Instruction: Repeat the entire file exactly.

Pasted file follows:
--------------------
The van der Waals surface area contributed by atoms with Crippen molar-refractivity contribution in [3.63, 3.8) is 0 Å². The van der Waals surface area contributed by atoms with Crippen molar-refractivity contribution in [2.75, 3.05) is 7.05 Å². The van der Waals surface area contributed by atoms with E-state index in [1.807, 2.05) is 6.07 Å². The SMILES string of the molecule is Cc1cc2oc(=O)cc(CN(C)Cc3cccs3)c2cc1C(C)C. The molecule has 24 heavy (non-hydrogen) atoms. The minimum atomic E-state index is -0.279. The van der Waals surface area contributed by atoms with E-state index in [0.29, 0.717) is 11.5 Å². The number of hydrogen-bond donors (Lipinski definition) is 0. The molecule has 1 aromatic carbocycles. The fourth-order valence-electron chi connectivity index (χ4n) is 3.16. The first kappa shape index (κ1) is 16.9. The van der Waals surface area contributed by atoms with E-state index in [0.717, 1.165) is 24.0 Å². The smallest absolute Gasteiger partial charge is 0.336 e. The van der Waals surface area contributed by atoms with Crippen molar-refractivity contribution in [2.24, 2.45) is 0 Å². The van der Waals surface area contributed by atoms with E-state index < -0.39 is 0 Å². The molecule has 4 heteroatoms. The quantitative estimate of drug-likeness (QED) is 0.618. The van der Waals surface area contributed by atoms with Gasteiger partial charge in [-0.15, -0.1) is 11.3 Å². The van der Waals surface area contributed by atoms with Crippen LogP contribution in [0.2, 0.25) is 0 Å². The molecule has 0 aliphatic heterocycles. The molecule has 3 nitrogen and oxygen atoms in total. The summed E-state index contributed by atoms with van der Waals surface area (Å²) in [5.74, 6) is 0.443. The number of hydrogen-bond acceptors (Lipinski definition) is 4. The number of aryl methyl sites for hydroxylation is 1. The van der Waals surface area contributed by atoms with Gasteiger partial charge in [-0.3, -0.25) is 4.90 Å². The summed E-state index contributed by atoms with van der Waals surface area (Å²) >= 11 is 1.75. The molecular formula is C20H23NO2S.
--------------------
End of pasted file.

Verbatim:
The van der Waals surface area contributed by atoms with Crippen molar-refractivity contribution in [3.63, 3.8) is 0 Å². The van der Waals surface area contributed by atoms with Crippen molar-refractivity contribution in [2.75, 3.05) is 7.05 Å². The van der Waals surface area contributed by atoms with E-state index in [1.807, 2.05) is 6.07 Å². The SMILES string of the molecule is Cc1cc2oc(=O)cc(CN(C)Cc3cccs3)c2cc1C(C)C. The molecule has 24 heavy (non-hydrogen) atoms. The minimum atomic E-state index is -0.279. The van der Waals surface area contributed by atoms with E-state index in [0.29, 0.717) is 11.5 Å². The number of hydrogen-bond donors (Lipinski definition) is 0. The molecule has 1 aromatic carbocycles. The fourth-order valence-electron chi connectivity index (χ4n) is 3.16. The first kappa shape index (κ1) is 16.9. The van der Waals surface area contributed by atoms with E-state index in [0.717, 1.165) is 24.0 Å². The smallest absolute Gasteiger partial charge is 0.336 e. The van der Waals surface area contributed by atoms with Crippen molar-refractivity contribution in [2.24, 2.45) is 0 Å². The van der Waals surface area contributed by atoms with E-state index < -0.39 is 0 Å². The molecule has 4 heteroatoms. The quantitative estimate of drug-likeness (QED) is 0.618. The van der Waals surface area contributed by atoms with Gasteiger partial charge in [-0.15, -0.1) is 11.3 Å². The van der Waals surface area contributed by atoms with Crippen LogP contribution in [0.2, 0.25) is 0 Å². The molecule has 0 aliphatic heterocycles. The molecule has 3 nitrogen and oxygen atoms in total. The summed E-state index contributed by atoms with van der Waals surface area (Å²) in [5.74, 6) is 0.443. The number of hydrogen-bond acceptors (Lipinski definition) is 4. The number of aryl methyl sites for hydroxylation is 1. The van der Waals surface area contributed by atoms with Gasteiger partial charge in [-0.3, -0.25) is 4.90 Å². The summed E-state index contributed by atoms with van der Waals surface area (Å²) >= 11 is 1.75. The molecular formula is C20H23NO2S.